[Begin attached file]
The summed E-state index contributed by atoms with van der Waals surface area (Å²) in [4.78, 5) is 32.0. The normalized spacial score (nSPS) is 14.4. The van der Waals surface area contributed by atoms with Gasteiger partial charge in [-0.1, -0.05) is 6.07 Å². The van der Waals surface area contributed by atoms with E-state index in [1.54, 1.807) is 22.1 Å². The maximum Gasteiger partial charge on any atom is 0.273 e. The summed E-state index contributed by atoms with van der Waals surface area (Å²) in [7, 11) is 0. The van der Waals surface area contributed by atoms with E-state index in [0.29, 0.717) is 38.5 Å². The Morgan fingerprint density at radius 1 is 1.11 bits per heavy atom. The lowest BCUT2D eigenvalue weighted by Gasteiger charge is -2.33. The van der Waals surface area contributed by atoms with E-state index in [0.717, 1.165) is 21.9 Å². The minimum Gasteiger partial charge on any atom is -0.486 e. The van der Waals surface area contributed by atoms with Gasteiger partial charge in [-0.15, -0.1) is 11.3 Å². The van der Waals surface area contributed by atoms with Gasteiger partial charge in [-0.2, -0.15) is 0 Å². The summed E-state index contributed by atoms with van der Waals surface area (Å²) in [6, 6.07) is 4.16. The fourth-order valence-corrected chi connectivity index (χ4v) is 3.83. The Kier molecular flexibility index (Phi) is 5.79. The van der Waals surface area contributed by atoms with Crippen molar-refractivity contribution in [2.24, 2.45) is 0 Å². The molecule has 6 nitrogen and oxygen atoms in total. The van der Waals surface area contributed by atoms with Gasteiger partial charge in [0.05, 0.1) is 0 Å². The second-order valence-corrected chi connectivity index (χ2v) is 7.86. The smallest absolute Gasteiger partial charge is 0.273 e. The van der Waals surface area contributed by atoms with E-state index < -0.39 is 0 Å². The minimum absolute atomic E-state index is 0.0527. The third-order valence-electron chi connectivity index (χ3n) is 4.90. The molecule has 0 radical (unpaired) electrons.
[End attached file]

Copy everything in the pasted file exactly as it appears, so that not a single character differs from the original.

The summed E-state index contributed by atoms with van der Waals surface area (Å²) in [4.78, 5) is 32.0. The normalized spacial score (nSPS) is 14.4. The van der Waals surface area contributed by atoms with Gasteiger partial charge in [-0.1, -0.05) is 6.07 Å². The van der Waals surface area contributed by atoms with E-state index in [1.54, 1.807) is 22.1 Å². The maximum Gasteiger partial charge on any atom is 0.273 e. The summed E-state index contributed by atoms with van der Waals surface area (Å²) in [7, 11) is 0. The van der Waals surface area contributed by atoms with E-state index in [0.29, 0.717) is 38.5 Å². The Morgan fingerprint density at radius 1 is 1.11 bits per heavy atom. The lowest BCUT2D eigenvalue weighted by Gasteiger charge is -2.33. The van der Waals surface area contributed by atoms with E-state index in [0.717, 1.165) is 21.9 Å². The minimum Gasteiger partial charge on any atom is -0.486 e. The van der Waals surface area contributed by atoms with Gasteiger partial charge in [-0.15, -0.1) is 11.3 Å². The van der Waals surface area contributed by atoms with Gasteiger partial charge in [-0.2, -0.15) is 0 Å². The summed E-state index contributed by atoms with van der Waals surface area (Å²) in [6, 6.07) is 4.16. The fourth-order valence-corrected chi connectivity index (χ4v) is 3.83. The Kier molecular flexibility index (Phi) is 5.79. The van der Waals surface area contributed by atoms with Crippen molar-refractivity contribution in [2.24, 2.45) is 0 Å². The molecule has 6 nitrogen and oxygen atoms in total. The van der Waals surface area contributed by atoms with Gasteiger partial charge in [0.05, 0.1) is 0 Å². The second-order valence-corrected chi connectivity index (χ2v) is 7.86. The smallest absolute Gasteiger partial charge is 0.273 e. The van der Waals surface area contributed by atoms with E-state index < -0.39 is 0 Å². The minimum absolute atomic E-state index is 0.0527. The third-order valence-electron chi connectivity index (χ3n) is 4.90. The molecule has 0 radical (unpaired) electrons.